III. Some knowledge of figures and book­keeping is absolutely necessary to qualify a young lady for the duties which await her in this country. There are certain occupations in which she may assist her husband with this knowledge; and should she survive him, and agreeably to the custom of our country be the executrix of his will, she cannot fail of deri­ving immense advantages from it.

IV. An acquaintance with geography and some instruction in chronology will enable a young lady to read history, biography, and travels, with advantage; and thereby qualify her not only for a general intercourse with the world, but, to be an agreeable companion for a sensible man. To these branches of know­ledge [Page 10] may be added, in some instances, a ge­neral acquaintance with the first principles of astronomy, and natural philosophy, particu­larly with such parts of them as are calculated to prevent superstition, by explaining the causes, or obviating the effects of natural evil.

V. Vocal music should never be neglected, in the education of a young lady, in this country. Besides preparing her to join in that part of public worship which consists in psalmody, it will enable her to soothe the cares of domestic life. The distress and vexation of a husband—the noise of a nursery, and, even, the sorrows that will sometimes intrude into her own bosom, may all be relieved by a song, where found and sentiment unite to act upon the mind. I hope it will not be thought foreign to this part of our subject to introduce a fact here, which has been suggest­ed to me by my profession, and that is, that the exercise of the organs of the breast, by singing, contributes very much to defend them from those diseases to which our climate, and other causes, have of late exposed them.— Our German fellow-citizens are seldom af­flicted with consumptions, nor have I ever known but one instance of a spitting of blood among them. This, I believe, is in part oc­casioned by the strength which their lungs ac­quire, by exercising them frequently in vocal [Page 11] music, for this constitutes an essential branch of their education. The music-master of our academy* has furnished me with an obser­vation still more in favor of this opinion. He informed me that, he had known several instances of persons who were strongly dis­posed to the consumption, who were restored to health, by the moderate exercise of their lungs in singing.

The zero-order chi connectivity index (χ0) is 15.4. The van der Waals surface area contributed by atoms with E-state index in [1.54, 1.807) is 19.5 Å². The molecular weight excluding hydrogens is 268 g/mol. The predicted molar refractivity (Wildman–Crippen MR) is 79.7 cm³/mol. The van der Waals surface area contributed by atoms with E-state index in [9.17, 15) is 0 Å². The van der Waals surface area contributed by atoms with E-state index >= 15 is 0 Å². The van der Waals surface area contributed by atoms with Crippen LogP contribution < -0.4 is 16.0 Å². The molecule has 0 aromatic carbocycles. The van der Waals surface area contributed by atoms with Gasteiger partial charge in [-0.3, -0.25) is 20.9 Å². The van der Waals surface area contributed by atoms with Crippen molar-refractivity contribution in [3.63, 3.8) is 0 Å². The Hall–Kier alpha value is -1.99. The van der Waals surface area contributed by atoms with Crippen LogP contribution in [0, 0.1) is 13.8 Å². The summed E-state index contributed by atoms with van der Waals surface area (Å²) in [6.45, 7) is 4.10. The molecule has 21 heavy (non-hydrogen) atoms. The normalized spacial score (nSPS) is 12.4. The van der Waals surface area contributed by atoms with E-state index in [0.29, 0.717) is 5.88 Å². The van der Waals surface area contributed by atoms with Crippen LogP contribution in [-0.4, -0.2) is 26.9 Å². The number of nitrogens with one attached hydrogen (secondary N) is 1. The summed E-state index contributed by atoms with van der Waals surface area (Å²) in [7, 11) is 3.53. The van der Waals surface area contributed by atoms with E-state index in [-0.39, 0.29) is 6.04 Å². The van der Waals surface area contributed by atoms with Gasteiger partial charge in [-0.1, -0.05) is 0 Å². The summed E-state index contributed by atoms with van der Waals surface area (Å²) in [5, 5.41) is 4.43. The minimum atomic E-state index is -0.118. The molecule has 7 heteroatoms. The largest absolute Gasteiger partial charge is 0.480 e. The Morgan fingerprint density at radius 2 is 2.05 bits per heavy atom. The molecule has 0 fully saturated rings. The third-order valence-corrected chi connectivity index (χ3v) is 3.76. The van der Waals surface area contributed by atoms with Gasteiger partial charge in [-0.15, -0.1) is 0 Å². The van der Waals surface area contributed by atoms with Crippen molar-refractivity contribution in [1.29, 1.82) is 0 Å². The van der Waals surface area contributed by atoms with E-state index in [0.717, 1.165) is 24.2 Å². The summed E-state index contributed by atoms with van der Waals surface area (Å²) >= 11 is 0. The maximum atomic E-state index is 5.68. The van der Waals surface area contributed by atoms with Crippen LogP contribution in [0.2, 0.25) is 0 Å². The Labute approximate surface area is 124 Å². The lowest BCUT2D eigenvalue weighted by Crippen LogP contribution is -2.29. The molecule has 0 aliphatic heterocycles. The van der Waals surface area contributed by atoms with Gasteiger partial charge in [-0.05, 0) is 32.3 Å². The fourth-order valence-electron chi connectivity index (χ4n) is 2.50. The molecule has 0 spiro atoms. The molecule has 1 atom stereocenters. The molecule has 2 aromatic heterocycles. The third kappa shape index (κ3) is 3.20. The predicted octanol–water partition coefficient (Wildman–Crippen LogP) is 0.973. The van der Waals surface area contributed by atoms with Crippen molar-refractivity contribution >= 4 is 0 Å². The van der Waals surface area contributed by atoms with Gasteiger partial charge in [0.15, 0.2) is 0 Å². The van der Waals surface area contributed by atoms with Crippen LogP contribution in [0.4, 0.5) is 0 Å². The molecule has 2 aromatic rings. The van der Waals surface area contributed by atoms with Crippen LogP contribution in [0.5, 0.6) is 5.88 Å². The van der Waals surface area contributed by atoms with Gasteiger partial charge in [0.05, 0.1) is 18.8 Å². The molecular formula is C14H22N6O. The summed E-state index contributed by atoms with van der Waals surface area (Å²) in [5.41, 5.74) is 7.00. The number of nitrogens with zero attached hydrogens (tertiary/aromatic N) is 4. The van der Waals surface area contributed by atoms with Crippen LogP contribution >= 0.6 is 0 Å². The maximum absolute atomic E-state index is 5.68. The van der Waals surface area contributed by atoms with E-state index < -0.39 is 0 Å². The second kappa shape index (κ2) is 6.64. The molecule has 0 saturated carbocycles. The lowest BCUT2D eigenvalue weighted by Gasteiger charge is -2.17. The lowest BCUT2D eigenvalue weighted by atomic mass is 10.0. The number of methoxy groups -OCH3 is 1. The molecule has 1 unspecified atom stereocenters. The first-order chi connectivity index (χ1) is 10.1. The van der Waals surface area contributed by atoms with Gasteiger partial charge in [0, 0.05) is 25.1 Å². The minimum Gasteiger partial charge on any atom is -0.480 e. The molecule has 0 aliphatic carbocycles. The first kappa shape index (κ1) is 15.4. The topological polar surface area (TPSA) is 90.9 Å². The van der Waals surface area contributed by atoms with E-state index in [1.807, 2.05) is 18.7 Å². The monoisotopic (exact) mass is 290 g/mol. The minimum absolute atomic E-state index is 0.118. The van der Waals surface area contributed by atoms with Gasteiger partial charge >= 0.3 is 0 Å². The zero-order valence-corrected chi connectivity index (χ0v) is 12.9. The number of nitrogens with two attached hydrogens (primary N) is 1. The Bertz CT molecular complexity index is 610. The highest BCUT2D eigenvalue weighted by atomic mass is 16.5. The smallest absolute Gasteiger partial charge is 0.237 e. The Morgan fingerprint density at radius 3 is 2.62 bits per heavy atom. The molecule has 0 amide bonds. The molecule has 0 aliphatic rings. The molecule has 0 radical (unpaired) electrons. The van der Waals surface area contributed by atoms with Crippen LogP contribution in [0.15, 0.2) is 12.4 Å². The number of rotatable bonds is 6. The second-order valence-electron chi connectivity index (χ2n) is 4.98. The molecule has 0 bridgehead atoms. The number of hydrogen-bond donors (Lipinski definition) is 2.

VI. DANCING is by no means an improper branch of education for an American lady. It promotes health, and renders the figure and motions of the body easy and agreeable. I anticipate the time when the resources of con­versation shall be so far multiplied, that the amusement of dancing shall be wholly confined to children. But in our present state of soci­ety and knowledge, I conceive it to be an agreeable substitute for the ignoble pleasures of drinking, and gaming, in our assemblies of grown people.